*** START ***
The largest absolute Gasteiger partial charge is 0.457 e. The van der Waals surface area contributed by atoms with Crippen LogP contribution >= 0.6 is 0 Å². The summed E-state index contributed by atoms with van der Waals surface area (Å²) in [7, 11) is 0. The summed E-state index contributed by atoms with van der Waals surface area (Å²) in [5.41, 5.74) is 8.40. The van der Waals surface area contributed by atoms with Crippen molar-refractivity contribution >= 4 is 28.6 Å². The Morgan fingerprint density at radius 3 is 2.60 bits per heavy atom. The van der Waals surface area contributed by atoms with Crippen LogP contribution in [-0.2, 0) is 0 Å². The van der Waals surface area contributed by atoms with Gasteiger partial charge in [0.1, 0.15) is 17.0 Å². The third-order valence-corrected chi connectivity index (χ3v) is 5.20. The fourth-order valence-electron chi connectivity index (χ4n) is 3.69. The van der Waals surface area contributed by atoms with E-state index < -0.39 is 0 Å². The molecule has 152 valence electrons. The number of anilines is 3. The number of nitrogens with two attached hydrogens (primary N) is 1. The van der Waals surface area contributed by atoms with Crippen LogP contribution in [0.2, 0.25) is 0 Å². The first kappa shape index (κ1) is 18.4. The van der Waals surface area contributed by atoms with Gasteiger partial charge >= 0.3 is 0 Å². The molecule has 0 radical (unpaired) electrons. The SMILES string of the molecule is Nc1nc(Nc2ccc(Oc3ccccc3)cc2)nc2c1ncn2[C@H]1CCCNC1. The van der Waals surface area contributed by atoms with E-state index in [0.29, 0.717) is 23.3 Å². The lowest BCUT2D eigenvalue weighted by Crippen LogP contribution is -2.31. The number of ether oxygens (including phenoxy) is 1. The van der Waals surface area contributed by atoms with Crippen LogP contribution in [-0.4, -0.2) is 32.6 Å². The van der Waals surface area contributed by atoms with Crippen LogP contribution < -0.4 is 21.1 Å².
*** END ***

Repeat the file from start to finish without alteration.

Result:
The largest absolute Gasteiger partial charge is 0.457 e. The van der Waals surface area contributed by atoms with Crippen LogP contribution >= 0.6 is 0 Å². The summed E-state index contributed by atoms with van der Waals surface area (Å²) in [7, 11) is 0. The summed E-state index contributed by atoms with van der Waals surface area (Å²) in [5.41, 5.74) is 8.40. The van der Waals surface area contributed by atoms with Crippen molar-refractivity contribution >= 4 is 28.6 Å². The Morgan fingerprint density at radius 3 is 2.60 bits per heavy atom. The van der Waals surface area contributed by atoms with Crippen LogP contribution in [-0.2, 0) is 0 Å². The van der Waals surface area contributed by atoms with Gasteiger partial charge in [0.1, 0.15) is 17.0 Å². The third-order valence-corrected chi connectivity index (χ3v) is 5.20. The fourth-order valence-electron chi connectivity index (χ4n) is 3.69. The van der Waals surface area contributed by atoms with E-state index < -0.39 is 0 Å². The molecule has 152 valence electrons. The number of anilines is 3. The number of nitrogens with two attached hydrogens (primary N) is 1. The van der Waals surface area contributed by atoms with Crippen LogP contribution in [0.2, 0.25) is 0 Å². The first kappa shape index (κ1) is 18.4. The van der Waals surface area contributed by atoms with Gasteiger partial charge >= 0.3 is 0 Å². The molecule has 0 radical (unpaired) electrons. The SMILES string of the molecule is Nc1nc(Nc2ccc(Oc3ccccc3)cc2)nc2c1ncn2[C@H]1CCCNC1. The van der Waals surface area contributed by atoms with E-state index in [0.29, 0.717) is 23.3 Å². The lowest BCUT2D eigenvalue weighted by Crippen LogP contribution is -2.31. The number of ether oxygens (including phenoxy) is 1. The van der Waals surface area contributed by atoms with Crippen LogP contribution in [-0.4, -0.2) is 32.6 Å². The van der Waals surface area contributed by atoms with Crippen LogP contribution < -0.4 is 21.1 Å².